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Alberta municipalities await new capital grant program

BOW VALLEY – Alberta’s urban municipalities are still waiting for the provincial government to create a sustainable capital funding grant program for the future to replace the current one, set to expire in 2021.
Finance Minister Joe Ceci and Banff-Cochrane MLA Cam Westhead meet with local representatives about the provincial budget. Ceci told municipal officials his government intends on creating a new program to replace the Municipal Sustainability Initiative grant fund before it expires in 2021.

BOW VALLEY – Alberta’s urban municipalities are still waiting for the provincial government to create a sustainable capital funding grant program for the future to replace the current one, set to expire in 2021.

The Municipal Sustainability Initiative (MSI) was announced in 2007 and has paid for several projects across the Bow Valley, including $31 million for Elevation Place in Canmore and $33 million for the Fenlands Rec Centre in Banff.

But the grant program was scaled back in 2010, and has a shelf life that ends in three years, leaving communities and elected officials wondering what is going to replace it.

Chief Administrative Officer (CAO) for the Town of Canmore Lisa de Soto told the finance committee there has not yet been any indication from the provincial NDP government when a new program to replace MSI is to be announced.

She said meetings held with cabinet ministers during a recent Alberta Urban Municipalities Association (AUMA) conference indicated the new program could be a legislated formula into the Municipal Government Act.

“I don’t think they have landed on something firm yet, but the intention is there will be an infrastructure grant program that is legislated, as opposed to the last one which was a 10-year program that was extended,” de Soto said. “We are still waiting to hear the details of what that legislated program will be.”

During a recent visit to the valley, Finance Minister Joe Ceci said there will be a replacement program for MSI when it ends in 2021.

“I want to assure municipalities we have their back and we understand they need stable resources from the province and we will continue to do that through negotiations,” he said. “I came from a municipal world in Calgary and pushed repeatedly for stable funds from the province, so I am not immune to what that means for municipalities and in fact I think they can believe they have a finance minister on their side.”

Last Thursday (Nov. 29), Ceci and Minster of Municipal Affairs Shaye Anderson announced a new funding approach to replace MSI, but only for the cities of Calgary and Edmonton.

If passed, the City Charters Fiscal Framework Act would provide those two cities with infrastructure funding tied to provincial revenues. It is intended to replace the MSI for the two cities in 2022 with a baseline of $500 million in funding to be split between them in the first year. That year, a $50 million program to fund regional projects that support economic development would also be introduced and split three ways between Calgary, Edmonton and the rest of the province.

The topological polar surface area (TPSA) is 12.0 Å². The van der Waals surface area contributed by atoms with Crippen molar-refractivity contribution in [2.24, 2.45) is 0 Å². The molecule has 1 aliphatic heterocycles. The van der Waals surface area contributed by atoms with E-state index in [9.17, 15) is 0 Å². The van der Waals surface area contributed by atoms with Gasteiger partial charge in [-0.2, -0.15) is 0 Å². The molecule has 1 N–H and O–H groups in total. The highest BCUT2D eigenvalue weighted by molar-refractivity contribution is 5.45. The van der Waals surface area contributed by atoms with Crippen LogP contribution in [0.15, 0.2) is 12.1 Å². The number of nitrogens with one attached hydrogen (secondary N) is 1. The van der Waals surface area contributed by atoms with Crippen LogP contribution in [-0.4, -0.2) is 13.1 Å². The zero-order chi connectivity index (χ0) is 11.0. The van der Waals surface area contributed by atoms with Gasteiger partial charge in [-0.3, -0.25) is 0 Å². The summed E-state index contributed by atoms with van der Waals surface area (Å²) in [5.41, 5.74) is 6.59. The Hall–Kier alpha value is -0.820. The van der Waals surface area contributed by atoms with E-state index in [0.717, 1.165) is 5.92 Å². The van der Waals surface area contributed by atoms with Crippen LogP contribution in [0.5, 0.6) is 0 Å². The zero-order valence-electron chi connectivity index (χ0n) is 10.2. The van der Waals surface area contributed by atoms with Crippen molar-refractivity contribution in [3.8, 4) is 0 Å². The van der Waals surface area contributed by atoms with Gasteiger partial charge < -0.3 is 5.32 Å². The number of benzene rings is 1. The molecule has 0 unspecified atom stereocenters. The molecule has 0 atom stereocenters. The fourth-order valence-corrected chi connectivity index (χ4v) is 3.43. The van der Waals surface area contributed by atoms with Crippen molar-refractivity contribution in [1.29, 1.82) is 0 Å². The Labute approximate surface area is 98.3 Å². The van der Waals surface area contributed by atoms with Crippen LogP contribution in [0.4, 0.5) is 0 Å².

The fiscal framework also sets out that beginning in 2027, Calgary and Edmonton regions would split $400 million annually in long-term transit funding with the money coming from the Climate Leadership Plan revenues.

“The Government of Alberta is the highest funder of municipalities in the country because we understand the importance of local infrastructure to Albertans – it connects workers to their jobs, enables trade and attracts investment,” Anderson said during the announcement. “We know that in order to support continued growth, Alberta’s two biggest cities need permanent, predictable funding for their local infrastructure priorities.”

City charters for Calgary and Edmonton will also be amended to expand the use of off-site levies in new developments, allow the two cities to develop their own inclusionary housing programs, manage their own debt limits and adjust local improvement tax timeframes.

The city charters came into place in the spring of 2018 and provide specific flexibilities and authorities to Calgary and Edmonton to meet their needs.

“We’ve been working towards long-term, predictable funding for Alberta’s big cities for many years,” said Calgary Mayor Naheed Nenshi. “In order to be able to plan for the future and invest in areas Calgarians expect, it is critical that we have a level of financial certainty from the Government of Alberta.”

With a new funding formula for the two major cities in the province announced, the remaining municipalities in Alberta await details about a new program to begin in 2022 for them as well.

Tanya Foubert

About the Author: Tanya Foubert

Tanya Foubert started as a news reporter at the Rocky Mountain Outlook in 2006. She won the Canadian Community Newspaper Award for best news story for her coverage of the 2013 flood. In December 2018, she became editor of the Outlook.
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